Cnr Cathedral & Dowling Streets, Woolloomooloo Woolloomooloo, NSW 2011
|Opening hours||Mon-Sat 5.30pm-9.30pm,Wed-Sat noon-3pm,Sun 3pm-9.30pm|
|Prices||Cheap (mains under $20)|
|Payments||eftpos, AMEX, Visa, Mastercard|
|Phone||02 9356 3848|
My favourite game to play at a bar or restaurant is, "If you were allowed to take one item home, what would it be?" At Lucio's it has always been the Sidney Nolan Ned Kelly, while at Glebe's Friend in Hand, George the lemon-eating cockatoo has my heart.
I've had my sights set on the HMCS Vancouver lifebuoy above the Old Fitz bar for some time, but since Nicholas Hill began cooking at the pub in March, all I want for home use is the former Sepia chef's pork pie tart ($16).
I want to take that tart on a picnic and listen to Vera Lynn and drink English rosé in the sun. I want to swipe its beef-dripping-larded pastry and Branston Pickle jelly through mustard, and wonder why more Sydney pubs don't offer food as equally uplifting and steadying as the Old Fitz.
Business partners Jaimie Wirth, Joel Amos and Mike Delany added Woolloomooloo's most loved 160-year-old hotel to their growing pub portfolio in February. The trio also co-own Enmore's Duke Hotel and the George in Waterloo and while those venues have received contemporary facelifts, the Old Fitzroy's decor has remained largely business as usual.
There's new carpet in the front bar and freshened upholstery on the chairs. Dining room renovations are scheduled for sometime mid-June, but there will be no hectic changes to what's come before. This is a pub-lover's pub of seasoned beer mats, old ale signs and Traveling Wilburys on the wireless. Bolted-on regulars such as Woolloomooloo's social-housing residents and playwright Louis Nowra (always accompanied by his pet chihuahua, Coco) might have a pink fit it was any other way.
With Hill leading the kitchen, however, the Old Fitz has become a bona fide food destination. After spending three years as sous chef at Sepia (on top of six years in London at The Ledbury), Hill has crafted a menu that reads like offal-fancying chef Fergus Henderson on the pans at Woy Woy RSL.
There's a rissole sandwich ($15) featuring beef mince sharpened with mustard, ketchup, curly parsley and dried oregano. The patty glistens between toasted milk bread, and with mates melted cheddar and beetroot, it's real-deal Aussie pub food unlike any burger in town.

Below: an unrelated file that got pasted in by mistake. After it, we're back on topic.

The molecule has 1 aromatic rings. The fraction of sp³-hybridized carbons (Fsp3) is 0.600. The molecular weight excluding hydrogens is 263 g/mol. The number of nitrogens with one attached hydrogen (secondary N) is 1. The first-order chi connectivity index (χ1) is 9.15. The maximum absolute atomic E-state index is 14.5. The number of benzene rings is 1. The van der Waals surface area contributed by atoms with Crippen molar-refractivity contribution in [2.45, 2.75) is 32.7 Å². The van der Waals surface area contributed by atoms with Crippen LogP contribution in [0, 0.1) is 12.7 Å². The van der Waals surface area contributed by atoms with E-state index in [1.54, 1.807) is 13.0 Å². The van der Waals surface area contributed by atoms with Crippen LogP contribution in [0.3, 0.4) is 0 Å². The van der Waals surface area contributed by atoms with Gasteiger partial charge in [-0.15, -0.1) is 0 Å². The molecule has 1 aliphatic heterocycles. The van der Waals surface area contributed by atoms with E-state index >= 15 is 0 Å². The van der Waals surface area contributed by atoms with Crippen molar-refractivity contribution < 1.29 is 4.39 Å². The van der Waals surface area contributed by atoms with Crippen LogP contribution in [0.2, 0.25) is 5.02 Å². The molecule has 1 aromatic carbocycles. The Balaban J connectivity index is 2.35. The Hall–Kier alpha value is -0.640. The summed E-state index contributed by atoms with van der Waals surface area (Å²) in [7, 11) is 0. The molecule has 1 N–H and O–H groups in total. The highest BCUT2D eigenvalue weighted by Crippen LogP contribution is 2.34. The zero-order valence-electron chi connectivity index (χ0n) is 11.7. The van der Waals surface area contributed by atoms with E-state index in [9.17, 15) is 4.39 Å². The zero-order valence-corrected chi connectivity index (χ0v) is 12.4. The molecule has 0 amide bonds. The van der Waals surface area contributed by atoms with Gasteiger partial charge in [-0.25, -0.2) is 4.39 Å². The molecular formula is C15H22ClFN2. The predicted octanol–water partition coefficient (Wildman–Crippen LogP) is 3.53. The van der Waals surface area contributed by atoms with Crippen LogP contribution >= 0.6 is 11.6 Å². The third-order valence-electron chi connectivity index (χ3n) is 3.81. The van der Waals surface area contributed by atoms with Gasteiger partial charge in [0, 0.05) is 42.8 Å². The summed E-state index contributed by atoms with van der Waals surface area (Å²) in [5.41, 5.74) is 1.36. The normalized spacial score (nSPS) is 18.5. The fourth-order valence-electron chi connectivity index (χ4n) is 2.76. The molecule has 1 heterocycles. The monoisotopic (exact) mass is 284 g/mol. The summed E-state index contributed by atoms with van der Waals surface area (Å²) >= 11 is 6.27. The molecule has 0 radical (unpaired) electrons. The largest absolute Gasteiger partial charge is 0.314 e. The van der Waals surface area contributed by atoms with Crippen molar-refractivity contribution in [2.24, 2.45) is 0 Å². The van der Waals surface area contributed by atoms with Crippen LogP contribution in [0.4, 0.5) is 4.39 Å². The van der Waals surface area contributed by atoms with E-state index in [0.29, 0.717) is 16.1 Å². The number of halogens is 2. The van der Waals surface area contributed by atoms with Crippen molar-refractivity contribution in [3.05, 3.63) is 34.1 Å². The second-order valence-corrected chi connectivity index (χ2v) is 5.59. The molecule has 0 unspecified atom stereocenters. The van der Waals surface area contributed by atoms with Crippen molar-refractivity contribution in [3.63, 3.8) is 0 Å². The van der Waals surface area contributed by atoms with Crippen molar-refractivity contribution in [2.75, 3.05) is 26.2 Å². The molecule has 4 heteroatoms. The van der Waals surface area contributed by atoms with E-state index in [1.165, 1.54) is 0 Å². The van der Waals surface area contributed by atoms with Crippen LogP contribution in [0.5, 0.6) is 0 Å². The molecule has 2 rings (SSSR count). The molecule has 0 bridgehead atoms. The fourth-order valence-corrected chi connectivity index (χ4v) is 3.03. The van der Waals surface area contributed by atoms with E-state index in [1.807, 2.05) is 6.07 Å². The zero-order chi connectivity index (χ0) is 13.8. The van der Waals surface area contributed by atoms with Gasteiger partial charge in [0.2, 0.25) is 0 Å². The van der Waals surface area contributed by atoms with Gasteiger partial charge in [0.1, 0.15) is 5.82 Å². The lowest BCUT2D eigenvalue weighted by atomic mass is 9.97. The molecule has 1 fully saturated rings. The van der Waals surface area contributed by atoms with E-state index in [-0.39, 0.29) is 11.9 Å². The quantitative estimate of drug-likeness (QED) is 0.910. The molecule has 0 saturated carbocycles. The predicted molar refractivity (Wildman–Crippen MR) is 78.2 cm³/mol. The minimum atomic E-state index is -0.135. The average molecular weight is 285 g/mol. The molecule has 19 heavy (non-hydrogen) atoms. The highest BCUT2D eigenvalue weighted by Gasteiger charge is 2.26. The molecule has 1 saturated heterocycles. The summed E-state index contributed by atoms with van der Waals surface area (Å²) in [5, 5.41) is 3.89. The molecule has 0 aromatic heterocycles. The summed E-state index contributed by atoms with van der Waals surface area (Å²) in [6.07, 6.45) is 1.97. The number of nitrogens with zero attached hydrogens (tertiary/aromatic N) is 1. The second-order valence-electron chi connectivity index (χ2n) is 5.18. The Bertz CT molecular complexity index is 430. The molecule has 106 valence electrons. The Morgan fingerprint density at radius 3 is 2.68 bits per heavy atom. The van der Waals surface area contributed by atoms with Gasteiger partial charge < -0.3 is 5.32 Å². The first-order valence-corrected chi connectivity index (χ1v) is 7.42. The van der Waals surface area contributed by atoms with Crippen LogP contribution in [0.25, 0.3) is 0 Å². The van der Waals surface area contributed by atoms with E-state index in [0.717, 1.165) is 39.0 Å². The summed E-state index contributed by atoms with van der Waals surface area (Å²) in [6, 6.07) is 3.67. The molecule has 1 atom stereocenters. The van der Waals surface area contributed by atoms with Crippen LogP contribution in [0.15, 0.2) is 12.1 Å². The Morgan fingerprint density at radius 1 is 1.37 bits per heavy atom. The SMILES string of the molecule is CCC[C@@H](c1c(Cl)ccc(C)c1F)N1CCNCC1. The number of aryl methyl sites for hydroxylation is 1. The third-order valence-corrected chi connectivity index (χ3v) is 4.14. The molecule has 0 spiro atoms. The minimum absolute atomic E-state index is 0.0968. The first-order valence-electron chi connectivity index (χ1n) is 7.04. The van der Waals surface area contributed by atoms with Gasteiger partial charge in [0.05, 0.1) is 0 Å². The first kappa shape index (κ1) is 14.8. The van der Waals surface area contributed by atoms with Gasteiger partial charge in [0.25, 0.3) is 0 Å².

Hot chips ($8) are seasoned with a chicken salt I want sprinkled on every spud from this day forward. Hill makes his blend by taking the gnarly yellow chook salt native to suburban takeaways and bolstering it with sweet paprika and shio kombu – the one dry salted seaweed to rule them all. Magical stuff.
The salt also enhances a straight-up fish and chips ($25) that sees firm-fleshed smooth dory crumbed, fried and plated with mushy peas. It's a soothing time when combined with a crunchy scotch egg ($7) featuring flowing yolk that laces a sausage mince of pork neck, bacon, sage and white pepper.
Hill channels more English favourites for the daily specials board. (I'm disappointed warm scones with potted mackerel, smoked cream and watercress have sold out when I visit, but I'm told they're making a return very soon.) Pressed ox tongue terrine ($12) is a mighty fine way to open an innings. With green sauce and dripping-fried sourdough, it's the comfort food equivalent of hiking socks with Ugg boots.
There's often a puff pastry pie on the carte that might be filled with smoked mackerel or rabbit and bacon. Roasted chicken and artichoke pie ($45) is pitched to serve two but could probably feed four. The thick and fragrant filling is perfect if you're feeling a little dented, and its accompanying chicken fat and yellow wine sauce is so silky and delicious you could be freebasing hollandaise. A giving wodge of roast pumpkin ($18) plated with radicchio and parmesan is on hand to cut through the cream of the sauce and richness of the pie.
Pub desserts are difficult to nail and Hill is still trying to get his head around what punters want for pudding. Chocolate slice didn't sell, so he's trialling an Eton mess ($10) where blood plums cooked in gin and olive oil party with cow's curd, crushed meringue, mint and white chocolate. Do it, I say.
Drinks-wise, there's Guinness on tap and fizzy Yarran Cuvee Blanc ($8/$36) and I'm half-tempted to combine the two and fashion a makeshift Black Velvet. Next time. A vibrant Si Vintners 2018 cabernet sauvignon blend ($12/$55) proves ideal for drinking by the open fireplace in any case. It's also the most expensive bottle on a very short list.
Of course, I would never want to remove anything from the Old Fitz. The pork pie tart and Canuck lifebuoy should be enjoyed by everyone in Sydney. Maybe I should change my favourite game to, "If there was one thing you could bring to the bar, what would it be?" That one's easy: a group of mates with large appetites keen for a pint. A penchant for beef dripping wouldn't hurt either.
What a time to be alive in the 'Loo.
Vegetarian: A handful of options including crudites with Boursin curd ($10), beetroot with horseradish and hazelnut ($14), and that rather splendid slice of roast pumpkin ($18).
Drinks: A smart tap selection of standard and independent beers plus a short wine list of low-intervention drops.
Go-to dish: Anything from the specials board, especially the pork pie tart with queen's mustard ($16), if it's going.
Pro tip: Ask for extra green sauce – there are very few dishes it doesn't enhance.
Terry Durack is on leave.